(Adapted from an article in The FABRICATOR) – Read through The FABRICATOR archives between 2009 and 2013 and you’ll find all sorts of stories about companies in dire straits that made dramatic changes. Most of them being custom fabricators, the shops cherry-picked from various improvement methods, including lean manufacturing, the theory of constraints, and quick-response manufacturing.
Each story follows a common theme: The boat was sinking, and everyone worked together to plug the holes. Why did they make the effort? Because they had no choice. The Great Recession spurred great changes.
But change can be a tough sell when times aren’t particularly difficult. Company leaders see cracks in the system and problems down the road, but there’s no emergency. And the work environment isn’t riddled with dysfunction. In fact, the manufacturer does so many things right already. Why fix what’s not broken?
This is Allis Roller’s challenge, and it’s now making strides to overcome it.
Based in Franklin, Wis., Allis Roller fabricates steel and rubber rollers used for agricultural equipment like combines and balers, as well as products for heavy machines in transportation, mining, and general industrial applications. The company’s 80-plus employees make a variety of other products too, including shafts, quick-disconnect products for hydraulic machinery, and a “long tail” of custom parts.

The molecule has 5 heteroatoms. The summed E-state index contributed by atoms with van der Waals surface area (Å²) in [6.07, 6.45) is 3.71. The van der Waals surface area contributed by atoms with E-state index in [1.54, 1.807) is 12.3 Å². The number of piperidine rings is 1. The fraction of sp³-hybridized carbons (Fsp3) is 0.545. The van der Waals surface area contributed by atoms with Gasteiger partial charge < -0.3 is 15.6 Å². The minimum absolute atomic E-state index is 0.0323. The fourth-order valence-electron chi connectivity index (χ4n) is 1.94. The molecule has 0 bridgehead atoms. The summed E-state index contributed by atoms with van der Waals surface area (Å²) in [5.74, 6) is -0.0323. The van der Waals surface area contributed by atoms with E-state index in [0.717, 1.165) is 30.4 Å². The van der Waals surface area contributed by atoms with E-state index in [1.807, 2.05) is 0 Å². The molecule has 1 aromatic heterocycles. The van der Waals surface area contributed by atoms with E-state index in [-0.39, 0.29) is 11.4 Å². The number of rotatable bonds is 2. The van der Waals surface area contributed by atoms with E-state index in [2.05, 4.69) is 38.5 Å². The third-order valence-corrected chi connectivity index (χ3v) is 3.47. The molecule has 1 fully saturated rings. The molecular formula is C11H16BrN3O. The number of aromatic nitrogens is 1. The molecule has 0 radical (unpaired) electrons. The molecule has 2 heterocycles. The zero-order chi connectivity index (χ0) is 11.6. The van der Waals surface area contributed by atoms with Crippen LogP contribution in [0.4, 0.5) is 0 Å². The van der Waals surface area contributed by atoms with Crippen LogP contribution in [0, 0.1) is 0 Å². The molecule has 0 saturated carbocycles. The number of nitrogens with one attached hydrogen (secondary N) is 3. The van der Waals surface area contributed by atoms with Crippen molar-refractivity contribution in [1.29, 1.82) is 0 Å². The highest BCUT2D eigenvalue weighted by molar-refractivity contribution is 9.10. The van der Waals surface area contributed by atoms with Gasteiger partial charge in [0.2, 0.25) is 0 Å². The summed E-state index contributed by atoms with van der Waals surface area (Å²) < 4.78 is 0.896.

The manufacturer uses both machining and various fabrication processes. On the factory floor you’ll see the welding of steels and alloys using various wire, subarc, and gas tungsten arc processes.
Like most manufacturers in the U.S., Allis Roller isn’t a one-trick pony. It’s a dynamic place with forward-thinking leaders. David Dull, president and CEO, also serves as chair of the Franklin Business Park Consortium, a collection of 14 local businesses, most of them manufacturers, that together employ about 2,500 people. Working with area community colleges, the companies pool resources to pay for (among other things) training classes on lean manufacturing, supervision, machinery setup, and blueprint reading.
Beyond this, many Allis Roller employees interact with high schoolers every day. The company participates in a program called GPS Education Partners. “We have close to 30 students, juniors and seniors from local high schools, come here every day,” Dull said. “They take classes in our classrooms here, and then they spend time working at various local companies. Some work here [at Allis Roller], while others work at companies in the business park consortium.